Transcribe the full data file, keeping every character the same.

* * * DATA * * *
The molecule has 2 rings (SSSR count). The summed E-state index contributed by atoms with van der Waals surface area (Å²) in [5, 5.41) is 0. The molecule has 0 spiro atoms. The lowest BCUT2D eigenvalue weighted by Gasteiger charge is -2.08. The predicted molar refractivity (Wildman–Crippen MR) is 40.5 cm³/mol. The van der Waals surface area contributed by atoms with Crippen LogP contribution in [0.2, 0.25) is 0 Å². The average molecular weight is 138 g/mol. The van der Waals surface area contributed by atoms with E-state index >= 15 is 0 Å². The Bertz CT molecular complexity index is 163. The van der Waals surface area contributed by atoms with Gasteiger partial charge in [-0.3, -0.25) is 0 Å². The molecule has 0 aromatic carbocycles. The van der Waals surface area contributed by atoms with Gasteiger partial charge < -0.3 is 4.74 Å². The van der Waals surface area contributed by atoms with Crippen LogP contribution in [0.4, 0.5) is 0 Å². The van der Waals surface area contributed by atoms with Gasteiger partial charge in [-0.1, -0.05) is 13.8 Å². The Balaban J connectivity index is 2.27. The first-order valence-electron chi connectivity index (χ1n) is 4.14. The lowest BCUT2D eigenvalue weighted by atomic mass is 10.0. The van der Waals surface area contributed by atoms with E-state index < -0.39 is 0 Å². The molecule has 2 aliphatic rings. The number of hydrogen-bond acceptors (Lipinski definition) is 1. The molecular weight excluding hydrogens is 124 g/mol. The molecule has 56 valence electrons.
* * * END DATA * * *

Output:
The molecule has 2 rings (SSSR count). The summed E-state index contributed by atoms with van der Waals surface area (Å²) in [5, 5.41) is 0. The molecule has 0 spiro atoms. The lowest BCUT2D eigenvalue weighted by Gasteiger charge is -2.08. The predicted molar refractivity (Wildman–Crippen MR) is 40.5 cm³/mol. The van der Waals surface area contributed by atoms with Crippen LogP contribution in [0.2, 0.25) is 0 Å². The average molecular weight is 138 g/mol. The van der Waals surface area contributed by atoms with E-state index >= 15 is 0 Å². The Bertz CT molecular complexity index is 163. The van der Waals surface area contributed by atoms with Gasteiger partial charge in [-0.3, -0.25) is 0 Å². The molecule has 0 aromatic carbocycles. The van der Waals surface area contributed by atoms with Gasteiger partial charge < -0.3 is 4.74 Å². The van der Waals surface area contributed by atoms with Crippen LogP contribution in [0.4, 0.5) is 0 Å². The van der Waals surface area contributed by atoms with Gasteiger partial charge in [-0.1, -0.05) is 13.8 Å². The Balaban J connectivity index is 2.27. The first-order valence-electron chi connectivity index (χ1n) is 4.14. The lowest BCUT2D eigenvalue weighted by atomic mass is 10.0. The van der Waals surface area contributed by atoms with E-state index < -0.39 is 0 Å². The molecule has 2 aliphatic rings. The number of hydrogen-bond acceptors (Lipinski definition) is 1. The molecular weight excluding hydrogens is 124 g/mol. The molecule has 56 valence electrons.